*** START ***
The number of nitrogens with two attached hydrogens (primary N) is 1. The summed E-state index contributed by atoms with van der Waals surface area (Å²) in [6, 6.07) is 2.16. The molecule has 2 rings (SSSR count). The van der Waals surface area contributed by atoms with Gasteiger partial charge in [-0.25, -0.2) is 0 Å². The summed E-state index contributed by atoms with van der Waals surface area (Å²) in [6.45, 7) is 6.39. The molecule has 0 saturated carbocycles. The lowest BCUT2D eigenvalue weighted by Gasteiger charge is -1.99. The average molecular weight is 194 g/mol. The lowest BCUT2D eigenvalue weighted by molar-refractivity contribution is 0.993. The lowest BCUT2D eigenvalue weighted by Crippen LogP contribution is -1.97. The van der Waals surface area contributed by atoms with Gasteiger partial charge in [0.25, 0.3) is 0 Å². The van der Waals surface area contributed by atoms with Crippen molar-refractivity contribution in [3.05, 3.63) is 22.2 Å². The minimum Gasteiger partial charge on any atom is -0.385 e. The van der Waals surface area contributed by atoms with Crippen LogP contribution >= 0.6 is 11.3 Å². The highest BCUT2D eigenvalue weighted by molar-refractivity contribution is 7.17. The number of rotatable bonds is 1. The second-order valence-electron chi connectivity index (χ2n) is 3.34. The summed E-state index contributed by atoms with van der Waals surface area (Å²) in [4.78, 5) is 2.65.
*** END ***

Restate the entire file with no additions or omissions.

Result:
The number of nitrogens with two attached hydrogens (primary N) is 1. The summed E-state index contributed by atoms with van der Waals surface area (Å²) in [6, 6.07) is 2.16. The molecule has 2 rings (SSSR count). The van der Waals surface area contributed by atoms with Gasteiger partial charge in [-0.25, -0.2) is 0 Å². The summed E-state index contributed by atoms with van der Waals surface area (Å²) in [6.45, 7) is 6.39. The molecule has 0 saturated carbocycles. The lowest BCUT2D eigenvalue weighted by Gasteiger charge is -1.99. The average molecular weight is 194 g/mol. The lowest BCUT2D eigenvalue weighted by molar-refractivity contribution is 0.993. The lowest BCUT2D eigenvalue weighted by Crippen LogP contribution is -1.97. The van der Waals surface area contributed by atoms with Gasteiger partial charge in [0.25, 0.3) is 0 Å². The van der Waals surface area contributed by atoms with Crippen molar-refractivity contribution in [3.05, 3.63) is 22.2 Å². The minimum Gasteiger partial charge on any atom is -0.385 e. The van der Waals surface area contributed by atoms with Crippen LogP contribution >= 0.6 is 11.3 Å². The highest BCUT2D eigenvalue weighted by molar-refractivity contribution is 7.17. The number of rotatable bonds is 1. The second-order valence-electron chi connectivity index (χ2n) is 3.34. The summed E-state index contributed by atoms with van der Waals surface area (Å²) in [4.78, 5) is 2.65.